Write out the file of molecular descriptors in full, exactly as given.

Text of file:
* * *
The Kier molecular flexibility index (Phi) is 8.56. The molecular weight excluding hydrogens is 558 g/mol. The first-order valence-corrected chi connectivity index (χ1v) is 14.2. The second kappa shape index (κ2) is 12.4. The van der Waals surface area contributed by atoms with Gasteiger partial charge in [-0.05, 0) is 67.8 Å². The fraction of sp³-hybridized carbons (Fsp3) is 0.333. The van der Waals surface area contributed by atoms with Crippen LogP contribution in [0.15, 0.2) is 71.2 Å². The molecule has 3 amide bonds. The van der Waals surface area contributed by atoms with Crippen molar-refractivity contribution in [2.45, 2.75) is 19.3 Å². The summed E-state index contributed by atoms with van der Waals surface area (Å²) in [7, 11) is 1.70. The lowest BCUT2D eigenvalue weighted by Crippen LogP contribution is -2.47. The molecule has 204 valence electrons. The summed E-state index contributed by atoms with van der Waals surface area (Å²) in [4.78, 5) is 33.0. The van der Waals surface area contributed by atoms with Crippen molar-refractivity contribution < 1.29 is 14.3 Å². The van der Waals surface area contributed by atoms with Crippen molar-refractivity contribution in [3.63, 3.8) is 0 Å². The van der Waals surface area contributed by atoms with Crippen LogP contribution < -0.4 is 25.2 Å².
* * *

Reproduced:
The Kier molecular flexibility index (Phi) is 8.56. The molecular weight excluding hydrogens is 558 g/mol. The first-order valence-corrected chi connectivity index (χ1v) is 14.2. The second kappa shape index (κ2) is 12.4. The van der Waals surface area contributed by atoms with Gasteiger partial charge in [-0.05, 0) is 67.8 Å². The fraction of sp³-hybridized carbons (Fsp3) is 0.333. The van der Waals surface area contributed by atoms with Crippen LogP contribution in [0.15, 0.2) is 71.2 Å². The molecule has 3 amide bonds. The van der Waals surface area contributed by atoms with Crippen molar-refractivity contribution in [2.45, 2.75) is 19.3 Å². The summed E-state index contributed by atoms with van der Waals surface area (Å²) in [7, 11) is 1.70. The lowest BCUT2D eigenvalue weighted by Crippen LogP contribution is -2.47. The molecule has 204 valence electrons. The summed E-state index contributed by atoms with van der Waals surface area (Å²) in [4.78, 5) is 33.0. The van der Waals surface area contributed by atoms with Crippen molar-refractivity contribution < 1.29 is 14.3 Å². The van der Waals surface area contributed by atoms with Crippen molar-refractivity contribution in [3.63, 3.8) is 0 Å². The van der Waals surface area contributed by atoms with Crippen LogP contribution < -0.4 is 25.2 Å².